Skip to main page content
Access keys NCBI Homepage MyNCBI Homepage Main Content Main Navigation
Filters applied. Clear all
. 2010 Jan 18;11 Suppl 1(Suppl 1):S10.
doi: 10.1186/1471-2105-11-S1-S10.

PostMod: Sequence Based Prediction of Kinase-Specific Phosphorylation Sites With Indirect Relationship

Affiliations
Free PMC article

PostMod: Sequence Based Prediction of Kinase-Specific Phosphorylation Sites With Indirect Relationship

Inkyung Jung et al. BMC Bioinformatics. .
Free PMC article

Abstract

Background: Post-translational modifications (PTMs) have a key role in regulating cell functions. Consequently, identification of PTM sites has a significant impact on understanding protein function and revealing cellular signal transductions. Especially, phosphorylation is a ubiquitous process with a large portion of proteins undergoing this modification. Experimental methods to identify phosphorylation sites are labor-intensive and of high-cost. With the exponentially growing protein sequence data, development of computational approaches to predict phosphorylation sites is highly desirable.

Results: Here, we present a simple and effective method to recognize phosphorylation sites by combining sequence patterns and evolutionary information and by applying a novel noise-reducing algorithm. We suggested that considering long-range region surrounding a phosphorylation site is important for recognizing phosphorylation peptides. Also, from compared results to AutoMotif in 36 different kinase families, new method outperforms AutoMotif. The mean accuracy, precision, and recall of our method are 0.93, 0.67, and 0.40, respectively, whereas those of AutoMotif with a polynomial kernel are 0.91, 0.47, and 0.17, respectively. Also our method shows better or comparable performance in four main kinase groups, CDK, CK2, PKA, and PKC compared to six existing predictors.

Conclusion: Our method is remarkable in that it is powerful and intuitive approach without need of a sophisticated training algorithm. Moreover, our method is generally applicable to other types of PTMs.

Figures

Figure 1
Figure 1
Illustration of the noise-reducing system. Illustration of the noise-reducing system. In step 1, we find the top 5 hits for a given query, where Pj is a phosphorylation peptide and Nj is a non-phosphorylation peptide. Next, Scombined scores are calculated between the top 5 hits and all peptides in a reference set (10 peptides), where if a peptide i is not included in top 5 hits for a peptide j the score (j, i) is set to zero. In step 3, by summing each row of indirect relationship matrix we calculate indirect scores. During summation we assume that scores between positive (or negative) peptides are signal, while those between positive (or negative) and negative (or positive) are noise. Finally, we check the number of phosphorylation peptides among the top 4 hits by indirect scores. In this example P2, P3, P4, and N2 are recognized as the top 4 hits, and among them 3 peptides are phosphorylation peptides, and thereby we predict that the query peptide is a phosphorylation peptide.
Figure 2
Figure 2
ROC curves with various features. The figure shows number of true matches (phosphorylation peptides) according to number of false matches (non-phosphorylation peptides) up to 1000 false matches among 48 kinase families. In figure, values in brackets represent number of windowed residues in peptides. From the figure we note that Scombined with Sprofile (41 windowed residues) shows best performance. The fact remarks that considering long-range region is effective to identify phosphorylation peptides.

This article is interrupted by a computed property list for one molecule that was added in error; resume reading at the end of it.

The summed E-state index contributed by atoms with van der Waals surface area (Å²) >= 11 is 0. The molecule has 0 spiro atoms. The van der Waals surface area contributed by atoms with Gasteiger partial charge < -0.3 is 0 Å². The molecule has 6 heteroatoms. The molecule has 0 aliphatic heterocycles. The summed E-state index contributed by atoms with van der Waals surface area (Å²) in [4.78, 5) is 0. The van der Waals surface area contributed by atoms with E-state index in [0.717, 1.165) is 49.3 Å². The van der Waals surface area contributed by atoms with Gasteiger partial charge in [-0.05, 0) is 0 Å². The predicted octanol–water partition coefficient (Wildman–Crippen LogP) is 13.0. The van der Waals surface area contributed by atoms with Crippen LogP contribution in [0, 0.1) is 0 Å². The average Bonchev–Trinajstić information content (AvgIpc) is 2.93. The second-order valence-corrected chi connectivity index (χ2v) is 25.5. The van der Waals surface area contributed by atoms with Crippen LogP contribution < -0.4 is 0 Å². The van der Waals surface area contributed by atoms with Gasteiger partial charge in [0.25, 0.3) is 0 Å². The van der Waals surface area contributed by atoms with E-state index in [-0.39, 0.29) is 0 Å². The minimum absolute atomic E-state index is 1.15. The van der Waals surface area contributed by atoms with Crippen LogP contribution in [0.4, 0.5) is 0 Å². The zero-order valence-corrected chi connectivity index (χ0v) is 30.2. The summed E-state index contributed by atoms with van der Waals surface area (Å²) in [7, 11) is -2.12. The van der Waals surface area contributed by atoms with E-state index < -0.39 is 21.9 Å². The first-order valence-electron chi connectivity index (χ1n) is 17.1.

Figure 3
Figure 3
The PostMod server input page (A) and result page (B). In input page, search sequence is pasted into the text box and one of 48 kinase types is selected. The default kinase type is AMPK_group. The example sequence is AMPK beta-1 chain (UniProt id is P80386). The search result of phosphorylation sites are shown in (B). There are 36 candidate phosphorylation sites (S, T) and three of them are recognized as phosphorylation sites (bolded line).

Similar articles

See all similar articles

Cited by 10 articles

See all "Cited by" articles

References

    1. Diella F, Cameron S, Gemund C, Linding R, Via A, Kuster B, Sicheritz-Ponten T, Blom N, Gibson TJ. Phospho.ELM: a database of experimentally verified phosphorylation sites in eukaryotic proteins. BMC Bioinformatics. 2004;5:79. doi: 10.1186/1471-2105-5-79. - DOI - PMC - PubMed
    1. Diella F, Gould CM, Chica C, Via A, Gibson TJ. Phospho.ELM: a database of phosphorylation sites--update 2008. Nucleic Acids Res. 2008. pp. D240–244. - PMC - PubMed
    1. Hornbeck PV, Chabra I, Kornhauser JM, Skrzypek E, Zhang B. PhosphoSite: A bioinformatics resource dedicated to physiological protein phosphorylation. Proteomics. 2004;4(6):1551–1561. doi: 10.1002/pmic.200300772. - DOI - PubMed
    1. Heazlewood JL, Durek P, Hummel J, Selbig J, Weckwerth W, Walther D, Schulze WX. PhosPhAt: a database of phosphorylation sites in Arabidopsis thaliana and a plant-specific phosphorylation site predictor. Nucleic Acids Res. 2008. pp. D1015–1021. - PMC - PubMed
    1. Ingrell CR, Miller ML, Jensen ON, Blom N. NetPhosYeast: prediction of protein phosphorylation sites in yeast. Bioinformatics. 2007;23(7):895–897. doi: 10.1093/bioinformatics/btm020. - DOI - PubMed

Publication types

LinkOut - more resources

Feedback